We expect clients in Counseling Centers to have grave problems.
Guard against these impulsive first impressions.
Here is a clever illustration of the power of the first impression to
influence our overall judgment:
A. If you start with 8 and multiply it by 7 X 6 X 5 X 4 X 3 X 2 X
B. If you start with 1 and multiply it by 2 X 3 X 4 X 5 X 6 X 7 X
Without figuring, what do you guess the answers are?
The average guess for A is 2250 and 513 for B. The correct answer
for both is 40,320. Your ability to guess numbers isn't very important,
but it is important that we recognize the fallibility of our minds. Our
ability to judge the actual outcome of some economic or political
"theory" or promise is not nearly as high as the certainty with which
we hold our political beliefs. Likewise, our first impressions of people
tend to last even though the first impressions are inconsistent with
later evidence. This is true of trained therapists too.
It may come as a surprise to you but considerable research
indicates that, in terms of predicting behavior, better trained and more
confident judges are frequently not more accurate than untrained,
uncertain people. Why not? It seems that highly confident judges go
out on a limb and make unusual or very uncommon predictions. They
take more chances and, thus, make mistakes (which cancels out the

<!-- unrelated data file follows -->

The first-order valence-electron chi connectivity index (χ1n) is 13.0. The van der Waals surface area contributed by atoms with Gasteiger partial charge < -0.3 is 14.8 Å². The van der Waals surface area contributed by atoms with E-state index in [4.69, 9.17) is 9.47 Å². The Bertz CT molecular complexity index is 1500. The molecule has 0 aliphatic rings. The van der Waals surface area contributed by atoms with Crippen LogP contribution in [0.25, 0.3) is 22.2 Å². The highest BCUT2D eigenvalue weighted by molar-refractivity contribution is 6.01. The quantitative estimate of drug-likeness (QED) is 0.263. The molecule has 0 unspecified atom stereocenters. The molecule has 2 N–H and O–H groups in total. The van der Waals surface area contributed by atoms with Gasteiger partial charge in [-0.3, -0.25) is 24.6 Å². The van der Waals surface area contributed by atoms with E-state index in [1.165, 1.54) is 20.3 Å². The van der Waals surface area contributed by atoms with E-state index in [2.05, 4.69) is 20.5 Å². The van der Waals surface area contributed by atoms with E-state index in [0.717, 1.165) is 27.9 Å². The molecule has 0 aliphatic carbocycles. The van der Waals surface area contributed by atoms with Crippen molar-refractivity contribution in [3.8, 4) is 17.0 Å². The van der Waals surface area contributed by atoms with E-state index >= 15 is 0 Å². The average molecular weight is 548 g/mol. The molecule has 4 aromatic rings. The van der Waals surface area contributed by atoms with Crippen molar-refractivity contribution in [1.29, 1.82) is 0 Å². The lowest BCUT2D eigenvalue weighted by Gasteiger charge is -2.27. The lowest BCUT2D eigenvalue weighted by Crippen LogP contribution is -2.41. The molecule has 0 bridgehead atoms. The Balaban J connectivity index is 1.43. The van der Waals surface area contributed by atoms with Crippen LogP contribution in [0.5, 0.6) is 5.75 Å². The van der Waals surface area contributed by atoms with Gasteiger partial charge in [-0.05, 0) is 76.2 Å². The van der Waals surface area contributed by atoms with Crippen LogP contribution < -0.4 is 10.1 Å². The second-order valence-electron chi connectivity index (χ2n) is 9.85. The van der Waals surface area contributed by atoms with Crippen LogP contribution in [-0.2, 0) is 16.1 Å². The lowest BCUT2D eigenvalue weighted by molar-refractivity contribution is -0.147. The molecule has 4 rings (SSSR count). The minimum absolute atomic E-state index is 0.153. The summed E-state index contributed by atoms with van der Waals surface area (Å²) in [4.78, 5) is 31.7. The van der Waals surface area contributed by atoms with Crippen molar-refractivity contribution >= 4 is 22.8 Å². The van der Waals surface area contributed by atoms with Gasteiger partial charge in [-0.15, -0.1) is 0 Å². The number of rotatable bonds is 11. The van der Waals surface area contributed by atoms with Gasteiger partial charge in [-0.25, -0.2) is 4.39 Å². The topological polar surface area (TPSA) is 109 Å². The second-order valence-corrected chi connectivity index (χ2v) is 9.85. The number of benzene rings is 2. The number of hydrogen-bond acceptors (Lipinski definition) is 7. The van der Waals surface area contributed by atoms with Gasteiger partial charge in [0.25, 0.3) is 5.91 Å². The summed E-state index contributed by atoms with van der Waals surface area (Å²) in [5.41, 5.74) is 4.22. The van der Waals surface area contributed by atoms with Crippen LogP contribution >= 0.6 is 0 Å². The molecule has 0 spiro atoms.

advantages they have over the average person). The less confident
predictor sticks closer to the ordinary, expected behavior (high base
rate) and, thus, makes fewer mistakes. (Maybe another case where
over-simplification is beneficial.)
While it is not true of everyone (see chapter 8), there is a tendency
to believe we are in control of our lives more than we are (not true for
depressed people). For example, people think their chances are better
than 50-50 if you put a blue and a red marble in a hat and tell them
that they will win a real car if they pick out the blue marble, but they
get only a match box car if they draw out the red marble. Gamblers
have this I'm-in-control-feeling throwing dice, obviously an error. We
want to believe we are capable of controlling events and we like others
who believe in internal control (Sears, Peplau, Freedman & Taylor,
1988); it gives us hope. This is also probably related to misguidedly
believing in "a just world, i.e. thinking people get what they
deserve. We believe good things happen to good people ("like me")
and bad things happen to bad people. There is little data supporting
this belief, but, if bad things have happened to you, people will
conclude you must have been bad and deserve what happened (and,
therefore, many will feel little obligation to help you).